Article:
How does this methodology, of creating a relationship between Fleabag and the camera, affect the viewer? Fleabag creates a sense of intimacy with the audience and exposes her pattern of avoiding rough spots. Instead of confronting moments of discomfort, she often turns them into jokes to entertain the audience. The asides offer a more whole portrayal of the show’s title character, part of what makes the show so dangerously consumable.

A paper’s methodology is the strategies it uses to make an argument or investigate a topic. As in Fleabag, many humanistic scholars do not explicitly discuss their methodology, yet it plays a crucial role in moving forward the thesis of any paper. Although you may not be able to offer your reader witty digressions in the margins, I think we can all learn from methodology as creative and compelling as Fleabag’s.

–Alice McGuinness, ’24


Tortoise Tuesday: Brushing the Dust off Forgotten Papers

Applying to grad school this past fall was disturbing on an existential level. I couldn’t decide whether my desire to spend at least five more years studying philosophy was merely ill-advised or downright unhinged. However, the application process was also unsettling on a more mundane level: for my writing sample, I decided to revise a philosophy paper that I wrote at the end of freshman year. Revisiting old writing projects is like opening a mysterious container at the back of the fridge that’s probably been there for months, or like reluctantly glancing into the mirror after a long illness. You hope that you won’t find anything unpleasant or grotesque, but you’re not too optimistic about it.

Indeed, the first time I reread my paper, I ended up filling the margins with question marks rather than constructive comments. If a student had given me that paper during a writing center conference, I would not have known where to start. I ultimately gave up on trying to remember precisely what I had intended to argue. Instead, I highlighted all of the potential motives and theses, even ones that I hadn’t originally intended to develop. I also made a reverse outline to remind myself of the paper’s structure.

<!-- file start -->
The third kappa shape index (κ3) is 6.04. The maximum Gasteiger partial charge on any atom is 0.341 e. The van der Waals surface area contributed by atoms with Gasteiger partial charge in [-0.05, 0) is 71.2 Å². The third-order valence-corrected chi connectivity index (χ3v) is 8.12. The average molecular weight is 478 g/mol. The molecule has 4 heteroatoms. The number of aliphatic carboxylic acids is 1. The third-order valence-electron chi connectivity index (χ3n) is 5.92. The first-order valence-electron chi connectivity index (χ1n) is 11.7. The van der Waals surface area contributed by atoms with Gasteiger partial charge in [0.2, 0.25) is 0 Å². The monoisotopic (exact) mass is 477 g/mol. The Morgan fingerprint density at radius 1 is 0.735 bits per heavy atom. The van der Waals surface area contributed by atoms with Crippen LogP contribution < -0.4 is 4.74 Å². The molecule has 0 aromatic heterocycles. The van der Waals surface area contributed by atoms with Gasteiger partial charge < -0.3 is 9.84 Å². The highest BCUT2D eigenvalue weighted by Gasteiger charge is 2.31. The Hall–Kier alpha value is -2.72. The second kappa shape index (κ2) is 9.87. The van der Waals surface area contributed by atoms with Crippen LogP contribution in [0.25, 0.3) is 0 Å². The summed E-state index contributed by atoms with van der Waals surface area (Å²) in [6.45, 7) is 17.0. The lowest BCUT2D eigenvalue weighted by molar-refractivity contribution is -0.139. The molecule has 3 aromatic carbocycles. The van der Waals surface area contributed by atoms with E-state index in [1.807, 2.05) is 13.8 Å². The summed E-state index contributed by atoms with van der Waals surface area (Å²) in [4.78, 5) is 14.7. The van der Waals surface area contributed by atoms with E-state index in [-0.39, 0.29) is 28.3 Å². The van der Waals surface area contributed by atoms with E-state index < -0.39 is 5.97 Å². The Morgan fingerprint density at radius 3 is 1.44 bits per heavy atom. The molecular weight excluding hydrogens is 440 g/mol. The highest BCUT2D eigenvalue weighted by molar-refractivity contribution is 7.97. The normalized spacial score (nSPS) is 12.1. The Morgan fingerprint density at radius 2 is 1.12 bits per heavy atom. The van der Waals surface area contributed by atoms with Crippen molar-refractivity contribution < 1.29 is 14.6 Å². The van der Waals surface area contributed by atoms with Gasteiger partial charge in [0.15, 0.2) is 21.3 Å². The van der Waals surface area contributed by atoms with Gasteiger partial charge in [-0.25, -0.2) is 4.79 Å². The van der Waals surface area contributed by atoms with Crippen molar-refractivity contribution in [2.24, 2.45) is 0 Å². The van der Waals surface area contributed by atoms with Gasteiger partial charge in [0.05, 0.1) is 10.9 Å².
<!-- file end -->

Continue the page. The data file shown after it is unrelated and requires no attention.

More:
Finally, I managed to reconstruct the argument that the paper was currently making, such as it was. I was using textual analysis of sections of Plato’s Republic to explain his (questionable) claim that a philosopher lives 729 times more happily than a tyrant. It was a fine argument given the original expectations of the assignment. However, now I was no longer writing for my professor, who is specifically interested in ancient philosophy, but instead for a panel of philosophers with varying research interests. These philosophers would be looking for a scholarly or a global motive in addition to my in-text motive. I therefore had to reframe my motive and thesis to make them relevant to current scholarly debates.

I discovered that my initial draft had an implicit motivating question: is it possible to quantify happiness? I soon realized that if Plato had found a way to quantify happiness, it would be extremely relevant to philosophers today. After considering my audience, I decided that it would be best to begin with my scholarly motive (scholars disagree about whether we can quantify happiness) and then transition to my in-text motive (Plato tries to quantify happiness, but he appears to do so very badly). I was thus able to retain the basic methodology of my original paper, while making it more groundbreaking by adding an extra layer of motive. Once I figured out my motive, my thesis fell into place. I could retain my original thesis (Plato’s attempt to quantify the philosopher’s and the tyrant’s happiness is in fact partially successful, because it builds on his complex theory of pleasure) and simply add a section that responded to my new motive (philosophers today can learn x, y, and z from Plato’s attempt to quantify happiness).

In addition to improving my paper, I had to substantially shorten it. This helped me to develop a tight—and newly framed—argument. There were certain passages that were fascinating, but irrelevant to my revised motive and thesis. Other passages contained unnecessary summaries of Plato’s arguments. It was liberating to realize that I didn’t need to salvage all of these sections—I deleted entire paragraphs and pages.

In the end, I managed to shorten my paper even more than I had intended. This gave me extra space to improve my existing analysis. My advisor pointed out that my paper didn’t need more analysis per se, but that I did need to explain my analysis using examples. I incorporated a whole range of examples drawn from daily life, ranging from the relief of finishing a difficult workout to the fear inspired by horror movies.